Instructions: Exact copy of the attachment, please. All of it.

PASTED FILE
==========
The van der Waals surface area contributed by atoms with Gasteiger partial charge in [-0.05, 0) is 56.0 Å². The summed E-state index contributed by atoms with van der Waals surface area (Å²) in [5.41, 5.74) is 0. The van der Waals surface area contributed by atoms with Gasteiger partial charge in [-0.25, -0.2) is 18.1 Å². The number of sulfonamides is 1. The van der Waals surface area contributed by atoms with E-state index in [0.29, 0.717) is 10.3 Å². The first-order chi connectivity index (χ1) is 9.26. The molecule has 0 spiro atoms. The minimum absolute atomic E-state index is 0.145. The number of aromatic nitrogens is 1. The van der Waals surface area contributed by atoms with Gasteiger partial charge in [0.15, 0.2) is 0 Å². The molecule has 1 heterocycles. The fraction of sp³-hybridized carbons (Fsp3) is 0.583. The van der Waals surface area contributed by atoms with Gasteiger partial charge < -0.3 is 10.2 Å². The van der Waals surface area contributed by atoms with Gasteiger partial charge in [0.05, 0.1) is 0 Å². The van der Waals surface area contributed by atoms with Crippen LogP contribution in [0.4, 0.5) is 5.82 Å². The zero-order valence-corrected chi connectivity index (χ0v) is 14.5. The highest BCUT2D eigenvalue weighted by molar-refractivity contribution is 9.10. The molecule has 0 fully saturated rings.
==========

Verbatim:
The van der Waals surface area contributed by atoms with Gasteiger partial charge in [-0.05, 0) is 56.0 Å². The summed E-state index contributed by atoms with van der Waals surface area (Å²) in [5.41, 5.74) is 0. The van der Waals surface area contributed by atoms with Gasteiger partial charge in [-0.25, -0.2) is 18.1 Å². The number of sulfonamides is 1. The van der Waals surface area contributed by atoms with E-state index in [0.29, 0.717) is 10.3 Å². The first-order chi connectivity index (χ1) is 9.26. The molecule has 0 spiro atoms. The minimum absolute atomic E-state index is 0.145. The number of aromatic nitrogens is 1. The van der Waals surface area contributed by atoms with Gasteiger partial charge in [0.15, 0.2) is 0 Å². The molecule has 1 heterocycles. The fraction of sp³-hybridized carbons (Fsp3) is 0.583. The van der Waals surface area contributed by atoms with Gasteiger partial charge < -0.3 is 10.2 Å². The van der Waals surface area contributed by atoms with Gasteiger partial charge in [0.05, 0.1) is 0 Å². The van der Waals surface area contributed by atoms with Crippen LogP contribution in [0.4, 0.5) is 5.82 Å². The zero-order valence-corrected chi connectivity index (χ0v) is 14.5. The highest BCUT2D eigenvalue weighted by molar-refractivity contribution is 9.10. The molecule has 0 fully saturated rings.